Horse Money, Portugal 2014.

Jake Baldwinson takes a look at Horse Money, this week’s Tuesday Wonder on October 27th at 6.30 p.m.

Horse Money

The last feature length fiction film by Portugal’s Pedro Costa, Juventude em Marcha (Youth on the March/Colossal Youth 2010) looked, in part, at the destruction of the Fontainhas district of Lisbon and the rehoming of it’s residents. Fontainhas had been Costa’s filmmaking home since Ossos in 1997, and with his familiar surroundings empty, Pedro looked further afield for inspiration. Whilst promoting his concert film Ne Change Rien (Change Nothing 2009) in New York, and looking at music history there, Costa was struck by physical similarities between legendary New York poet and musician, Gil Scott-Heron, and star of Colossal Youth, Ventura. This led to talks between Costa and Scott-Heron on a possible film, which were sadly halted by the poet’s death in 2011.

With fragments of film ideas, and with the project in limbo, Costa moved his thoughts back to the former residents of Fontainhas, including Ventura, and started to develop a new film imbued with the spirit of Scott-Heron’s work, and possibly with the shared history of poverty and social unrest in Lisbon and New York. Going as far as opening with a series of photographs by Jacob Riis, a photographer documenting the New York slums at the turn of the 20th century.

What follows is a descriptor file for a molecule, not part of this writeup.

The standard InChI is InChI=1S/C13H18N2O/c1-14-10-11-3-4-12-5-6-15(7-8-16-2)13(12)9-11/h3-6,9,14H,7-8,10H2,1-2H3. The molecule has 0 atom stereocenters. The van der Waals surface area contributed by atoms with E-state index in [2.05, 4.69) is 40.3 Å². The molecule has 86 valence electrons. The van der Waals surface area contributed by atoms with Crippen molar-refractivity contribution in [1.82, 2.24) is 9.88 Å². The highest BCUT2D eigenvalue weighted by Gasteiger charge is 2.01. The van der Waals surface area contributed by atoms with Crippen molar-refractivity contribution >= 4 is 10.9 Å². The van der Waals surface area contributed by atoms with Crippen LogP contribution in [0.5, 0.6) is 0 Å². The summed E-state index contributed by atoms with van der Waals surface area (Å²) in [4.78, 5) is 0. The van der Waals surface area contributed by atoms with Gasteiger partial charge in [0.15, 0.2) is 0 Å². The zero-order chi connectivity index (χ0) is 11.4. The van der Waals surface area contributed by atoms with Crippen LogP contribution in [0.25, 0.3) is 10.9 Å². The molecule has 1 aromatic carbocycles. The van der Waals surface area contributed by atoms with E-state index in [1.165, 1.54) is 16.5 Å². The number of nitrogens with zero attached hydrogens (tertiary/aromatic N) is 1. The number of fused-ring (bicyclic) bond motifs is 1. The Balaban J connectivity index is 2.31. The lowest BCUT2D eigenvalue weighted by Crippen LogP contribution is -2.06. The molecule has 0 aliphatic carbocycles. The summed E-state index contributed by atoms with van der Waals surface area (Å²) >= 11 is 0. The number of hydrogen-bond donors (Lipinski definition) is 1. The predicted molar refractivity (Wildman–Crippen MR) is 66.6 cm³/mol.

Pedro Costa’s films, especially the ones set in Fontainhas, are recognisable as intersections between fiction and documentary; fusing the personal recollections of Costa’s non-professional actors, with his interest in film history, of expressionism and the ‘dark cinema’ of Hollywood in the 1940’s and 50’s. That hasn’t been more noticeable than it is in Horse Money, where our characters stalk the halls of shadowy hospital, reliving their lives, their uprooting from Cape Verde, and connection to the Portuguese revolution in the mid-70’s. This haunting, poetic, musically-minded film is in my opinion, Pedro Costa’s most accomplished, and possibly my favourite of this year. I can’t wait to see it again.

4 thoughts on “Horse Money, Portugal 2014.

  1. So the film more or less lived up to expectations. I do have some reservations about the aesthetics of the film. But it is both powerful and impressive.
    I suspect that I missed quite an amount of the symbolism. And a refresher course on Portuguese colonialism helps.


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